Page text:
The Helix address became 7323 University Avenue in La Mesa.

MUSTANGS ROAM WITH REID

San Dieguito was more fortunate than the San Diego Cavemen in the Minor Division playoffs.

Riding the heavyweight thrusts of Bud Reid, who finished the season with 16 touchdowns, the Mustangs defeated Metropolitan League co-champ Escondido, 13-0, then followed with wins at Brawley, 33-20, and over Palm Springs, 12-0.

Bud Reid was San Dieguito's touchdown man.

Bud Reid, outrunning Escondido defenders, was San Dieguito’s touchdown man.

Mustangs supporters were only slightly assuaged. They continued to be miffed at what they saw as disrespect for the school’s athletic program and lack of consideration when the re-leaguing of the 21 San Diego County schools took place earlier in the year.

San Dieguito wanted to sit at the big table, in the Metropolitan League, but was consigned to the weaker Southern Prep League.

Mar Vista, located in the supposedly more geographically suited South Bay and opening in September, 1950, would give the Metropolitan League its desired six teams, although Mariners games wouldn’t count in the league standings the first year.

San Dieguito, in the north San Diego County Encinitas community, claimed its second straight SPL title with a 4-0 record and outscored league rivals Army-Navy, Ramona, Fallbrook, and Vista, 142-19.

The Mustangs would join the Metro League in 1951.

HOW GOOD WERE POWELL AND CAVERS?

It’s no surprise Charlie Powell was the Southern California player of the year despite playing only 6 1/2 games and,  with Powell healthy, the Cavers arguably were one of the top teams in the state.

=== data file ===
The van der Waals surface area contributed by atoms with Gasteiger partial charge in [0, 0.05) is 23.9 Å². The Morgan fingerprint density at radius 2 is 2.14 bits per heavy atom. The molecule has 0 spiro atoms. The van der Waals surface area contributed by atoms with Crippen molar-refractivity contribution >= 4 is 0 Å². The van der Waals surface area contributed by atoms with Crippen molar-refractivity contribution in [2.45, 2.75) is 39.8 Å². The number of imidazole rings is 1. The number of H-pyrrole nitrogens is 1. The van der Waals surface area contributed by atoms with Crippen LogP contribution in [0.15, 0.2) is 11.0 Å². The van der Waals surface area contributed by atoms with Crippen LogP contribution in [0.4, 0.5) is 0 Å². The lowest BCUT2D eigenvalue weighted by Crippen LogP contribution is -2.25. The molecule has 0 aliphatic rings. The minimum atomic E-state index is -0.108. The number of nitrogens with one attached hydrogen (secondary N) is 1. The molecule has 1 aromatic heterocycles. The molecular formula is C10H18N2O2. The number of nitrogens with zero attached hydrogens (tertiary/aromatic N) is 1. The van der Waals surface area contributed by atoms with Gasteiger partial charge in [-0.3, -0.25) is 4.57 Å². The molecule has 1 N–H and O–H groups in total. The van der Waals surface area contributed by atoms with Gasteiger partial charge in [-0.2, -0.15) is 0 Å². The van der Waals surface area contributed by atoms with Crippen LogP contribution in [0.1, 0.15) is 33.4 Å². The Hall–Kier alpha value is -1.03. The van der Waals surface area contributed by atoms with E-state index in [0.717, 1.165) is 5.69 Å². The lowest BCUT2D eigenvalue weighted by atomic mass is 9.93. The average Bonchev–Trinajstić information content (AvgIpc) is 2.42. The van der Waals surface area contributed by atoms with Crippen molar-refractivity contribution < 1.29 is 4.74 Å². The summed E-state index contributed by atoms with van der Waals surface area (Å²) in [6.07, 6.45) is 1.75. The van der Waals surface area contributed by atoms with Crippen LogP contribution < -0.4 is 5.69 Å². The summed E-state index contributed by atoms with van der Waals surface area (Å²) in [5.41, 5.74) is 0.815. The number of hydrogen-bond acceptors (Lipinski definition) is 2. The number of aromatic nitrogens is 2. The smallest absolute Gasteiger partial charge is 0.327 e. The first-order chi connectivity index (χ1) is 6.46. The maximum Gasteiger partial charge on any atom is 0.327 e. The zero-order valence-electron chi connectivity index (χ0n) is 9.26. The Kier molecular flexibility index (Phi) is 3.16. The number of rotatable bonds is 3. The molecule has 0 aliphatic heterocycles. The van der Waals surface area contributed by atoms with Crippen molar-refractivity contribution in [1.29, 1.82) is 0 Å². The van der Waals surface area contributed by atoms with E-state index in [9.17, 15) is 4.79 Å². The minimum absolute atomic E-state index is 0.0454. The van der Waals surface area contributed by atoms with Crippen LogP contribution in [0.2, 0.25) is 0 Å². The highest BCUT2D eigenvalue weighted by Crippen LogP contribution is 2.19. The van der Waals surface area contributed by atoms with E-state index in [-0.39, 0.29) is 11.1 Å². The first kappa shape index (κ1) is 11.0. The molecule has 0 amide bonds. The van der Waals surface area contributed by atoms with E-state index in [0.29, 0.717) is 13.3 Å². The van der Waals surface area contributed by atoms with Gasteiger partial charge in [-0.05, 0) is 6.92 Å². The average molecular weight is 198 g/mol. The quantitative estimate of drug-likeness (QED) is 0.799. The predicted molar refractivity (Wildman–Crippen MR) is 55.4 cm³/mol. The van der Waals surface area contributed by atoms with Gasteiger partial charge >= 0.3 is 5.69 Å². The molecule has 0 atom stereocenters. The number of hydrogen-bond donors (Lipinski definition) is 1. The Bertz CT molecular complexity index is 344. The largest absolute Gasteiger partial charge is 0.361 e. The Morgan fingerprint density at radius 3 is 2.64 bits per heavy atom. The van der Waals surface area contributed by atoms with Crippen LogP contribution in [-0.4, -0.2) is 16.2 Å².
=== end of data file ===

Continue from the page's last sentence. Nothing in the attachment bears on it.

Powell played running back, pass-catching end, and defensive end and could turn a game either way.

Powell towered over L.A. Rams halfback Glenn Davis and ex-San Francisco 49ers quarterback Frankie Albert when Powell received player-of-year award at Helms Athletic Foundation office in Los Angeles.

The tall, graceful Powell astounded the crowd of more than 8,000 in Bakersfield by running down and making an open field tackle on halfback Hal Morgan, a 49-seconds quarter-miler and one of the fastest athletes in the San Joaquin Valley.

Morgan, who gained 40 yards on the play and reached the Cavers’ 10-yard line,  was injured on the tackle and did not return. Powell also ran for a first down with a bad snap from punt formation.

The Cavers had brought the game to the 6-0 Bakersfield Drillers, scourges of the CIF Central Section, after a five-hour bus ride.

Hal Espy scored on the first play of the game with a 72-yard dash.  San Diego held  Bill Fanning, the Drillers’ leading rusher, to 19 yards and the Cavers eased to a 19-7 victory over coach Homer Beatty’s club, which was  averaging 32.3 points and wreaking havoc from Fresno to the Grapevine on U.S. 99.

Powell was all over the field in win against San Joaquin Valley power.

Powell was all over the field in win against San Joaquin Valley power.

As Bakersfield Californian writer Eddie Lopez noted, “Never before in all six of their previous games have the Drillers faced such dazzling speed, beefy forwards, and devil-may-care gambling  as illustrated by the visiting Cavers.”

PRINCIPALS, BUTT OUT!

Local observers generally were pleased with the alignment of the new San Diego leagues, with some reservations. Evening Tribune sports editor George T. Herrick did not like the idea that league games were scheduled by draw, coordinated by school principals.

Herrick suggested coaches would have done a better job. The schedule “pitted traditional teams against each other too early in the year,” said Herrick, who pointed out that every city school except La Jolla claimed its lowest attendance in several years at home games.

Particularly galling, said Herrick, was the scheduling of San Diego and Hoover in the league opener at Aztec Bowl as a Hoover home game.  The game drew 10,000 in the 11,500-seat stadium at San Diego State, not far from the Hoover campus. Attendance was half that of the 1949 game at Balboa.

City League officials, when announcing the schedule, indicated they wanted to minimize traditional rivalries. Point Loma and La Jolla, old antagonists from the Metro League, also were paired in a City League opener.